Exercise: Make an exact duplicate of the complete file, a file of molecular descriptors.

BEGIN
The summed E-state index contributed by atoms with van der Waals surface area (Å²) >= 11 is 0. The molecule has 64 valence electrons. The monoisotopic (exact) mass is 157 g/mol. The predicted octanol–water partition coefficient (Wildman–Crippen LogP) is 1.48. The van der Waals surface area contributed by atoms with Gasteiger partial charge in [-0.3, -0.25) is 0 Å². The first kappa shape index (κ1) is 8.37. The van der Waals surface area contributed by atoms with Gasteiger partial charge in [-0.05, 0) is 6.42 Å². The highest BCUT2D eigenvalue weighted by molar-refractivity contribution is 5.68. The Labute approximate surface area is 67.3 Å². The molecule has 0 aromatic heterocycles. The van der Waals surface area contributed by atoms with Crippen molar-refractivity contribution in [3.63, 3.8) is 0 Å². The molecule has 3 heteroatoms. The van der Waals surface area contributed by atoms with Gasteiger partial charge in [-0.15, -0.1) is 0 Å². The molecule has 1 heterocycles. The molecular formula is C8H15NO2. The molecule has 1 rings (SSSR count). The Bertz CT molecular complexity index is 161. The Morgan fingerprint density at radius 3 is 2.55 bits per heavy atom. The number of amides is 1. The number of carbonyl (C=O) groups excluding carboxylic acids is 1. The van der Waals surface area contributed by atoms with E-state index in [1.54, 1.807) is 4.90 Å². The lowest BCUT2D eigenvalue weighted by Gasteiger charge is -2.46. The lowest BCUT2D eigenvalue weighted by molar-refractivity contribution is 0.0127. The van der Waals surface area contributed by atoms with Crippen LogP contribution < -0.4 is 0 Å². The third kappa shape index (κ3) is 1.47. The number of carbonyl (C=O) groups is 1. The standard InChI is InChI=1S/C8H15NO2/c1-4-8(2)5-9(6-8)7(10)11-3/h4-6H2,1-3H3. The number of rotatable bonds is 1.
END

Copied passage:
The summed E-state index contributed by atoms with van der Waals surface area (Å²) >= 11 is 0. The molecule has 64 valence electrons. The monoisotopic (exact) mass is 157 g/mol. The predicted octanol–water partition coefficient (Wildman–Crippen LogP) is 1.48. The van der Waals surface area contributed by atoms with Gasteiger partial charge in [-0.3, -0.25) is 0 Å². The first kappa shape index (κ1) is 8.37. The van der Waals surface area contributed by atoms with Gasteiger partial charge in [-0.05, 0) is 6.42 Å². The highest BCUT2D eigenvalue weighted by molar-refractivity contribution is 5.68. The Labute approximate surface area is 67.3 Å². The molecule has 0 aromatic heterocycles. The van der Waals surface area contributed by atoms with Crippen molar-refractivity contribution in [3.63, 3.8) is 0 Å². The molecule has 3 heteroatoms. The van der Waals surface area contributed by atoms with Gasteiger partial charge in [-0.15, -0.1) is 0 Å². The molecule has 1 heterocycles. The molecular formula is C8H15NO2. The molecule has 1 rings (SSSR count). The Bertz CT molecular complexity index is 161. The Morgan fingerprint density at radius 3 is 2.55 bits per heavy atom. The number of amides is 1. The number of carbonyl (C=O) groups excluding carboxylic acids is 1. The van der Waals surface area contributed by atoms with E-state index in [1.54, 1.807) is 4.90 Å². The lowest BCUT2D eigenvalue weighted by Gasteiger charge is -2.46. The lowest BCUT2D eigenvalue weighted by molar-refractivity contribution is 0.0127. The van der Waals surface area contributed by atoms with Crippen LogP contribution < -0.4 is 0 Å². The third kappa shape index (κ3) is 1.47. The number of carbonyl (C=O) groups is 1. The standard InChI is InChI=1S/C8H15NO2/c1-4-8(2)5-9(6-8)7(10)11-3/h4-6H2,1-3H3. The number of rotatable bonds is 1.